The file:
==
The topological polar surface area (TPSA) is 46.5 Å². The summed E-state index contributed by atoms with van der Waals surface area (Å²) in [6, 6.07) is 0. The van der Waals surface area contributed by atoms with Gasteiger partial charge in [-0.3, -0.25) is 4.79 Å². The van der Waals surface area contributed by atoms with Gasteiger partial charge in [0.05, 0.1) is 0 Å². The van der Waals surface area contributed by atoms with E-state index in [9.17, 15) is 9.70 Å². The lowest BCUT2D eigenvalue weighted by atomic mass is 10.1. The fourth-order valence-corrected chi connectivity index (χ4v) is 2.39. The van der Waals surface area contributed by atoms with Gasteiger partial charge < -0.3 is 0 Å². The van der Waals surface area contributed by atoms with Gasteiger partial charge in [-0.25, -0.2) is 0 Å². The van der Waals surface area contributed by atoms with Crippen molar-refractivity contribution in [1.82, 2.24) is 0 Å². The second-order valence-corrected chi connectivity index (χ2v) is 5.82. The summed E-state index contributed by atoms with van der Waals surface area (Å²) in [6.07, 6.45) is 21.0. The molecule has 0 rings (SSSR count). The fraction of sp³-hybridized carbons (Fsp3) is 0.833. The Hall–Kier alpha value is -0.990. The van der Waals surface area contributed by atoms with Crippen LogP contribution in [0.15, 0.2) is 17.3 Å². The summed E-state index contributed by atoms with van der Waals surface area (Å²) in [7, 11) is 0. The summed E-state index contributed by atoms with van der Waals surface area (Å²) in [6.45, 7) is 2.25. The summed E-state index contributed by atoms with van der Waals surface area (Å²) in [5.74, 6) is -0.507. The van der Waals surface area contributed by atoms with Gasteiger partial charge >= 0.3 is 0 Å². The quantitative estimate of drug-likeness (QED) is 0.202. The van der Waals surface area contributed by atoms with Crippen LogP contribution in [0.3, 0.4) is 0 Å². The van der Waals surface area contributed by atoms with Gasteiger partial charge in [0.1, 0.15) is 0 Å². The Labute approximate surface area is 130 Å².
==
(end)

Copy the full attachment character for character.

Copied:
The topological polar surface area (TPSA) is 46.5 Å². The summed E-state index contributed by atoms with van der Waals surface area (Å²) in [6, 6.07) is 0. The van der Waals surface area contributed by atoms with Gasteiger partial charge in [-0.3, -0.25) is 4.79 Å². The van der Waals surface area contributed by atoms with Gasteiger partial charge in [0.05, 0.1) is 0 Å². The van der Waals surface area contributed by atoms with E-state index in [9.17, 15) is 9.70 Å². The lowest BCUT2D eigenvalue weighted by atomic mass is 10.1. The fourth-order valence-corrected chi connectivity index (χ4v) is 2.39. The van der Waals surface area contributed by atoms with Gasteiger partial charge < -0.3 is 0 Å². The van der Waals surface area contributed by atoms with Gasteiger partial charge in [-0.25, -0.2) is 0 Å². The van der Waals surface area contributed by atoms with Crippen molar-refractivity contribution in [1.82, 2.24) is 0 Å². The second-order valence-corrected chi connectivity index (χ2v) is 5.82. The summed E-state index contributed by atoms with van der Waals surface area (Å²) in [6.07, 6.45) is 21.0. The molecule has 0 rings (SSSR count). The fraction of sp³-hybridized carbons (Fsp3) is 0.833. The Hall–Kier alpha value is -0.990. The van der Waals surface area contributed by atoms with Crippen LogP contribution in [0.15, 0.2) is 17.3 Å². The summed E-state index contributed by atoms with van der Waals surface area (Å²) in [7, 11) is 0. The summed E-state index contributed by atoms with van der Waals surface area (Å²) in [6.45, 7) is 2.25. The summed E-state index contributed by atoms with van der Waals surface area (Å²) in [5.74, 6) is -0.507. The van der Waals surface area contributed by atoms with Gasteiger partial charge >= 0.3 is 0 Å². The quantitative estimate of drug-likeness (QED) is 0.202. The van der Waals surface area contributed by atoms with Crippen LogP contribution in [0.3, 0.4) is 0 Å². The van der Waals surface area contributed by atoms with Gasteiger partial charge in [0.1, 0.15) is 0 Å². The Labute approximate surface area is 130 Å².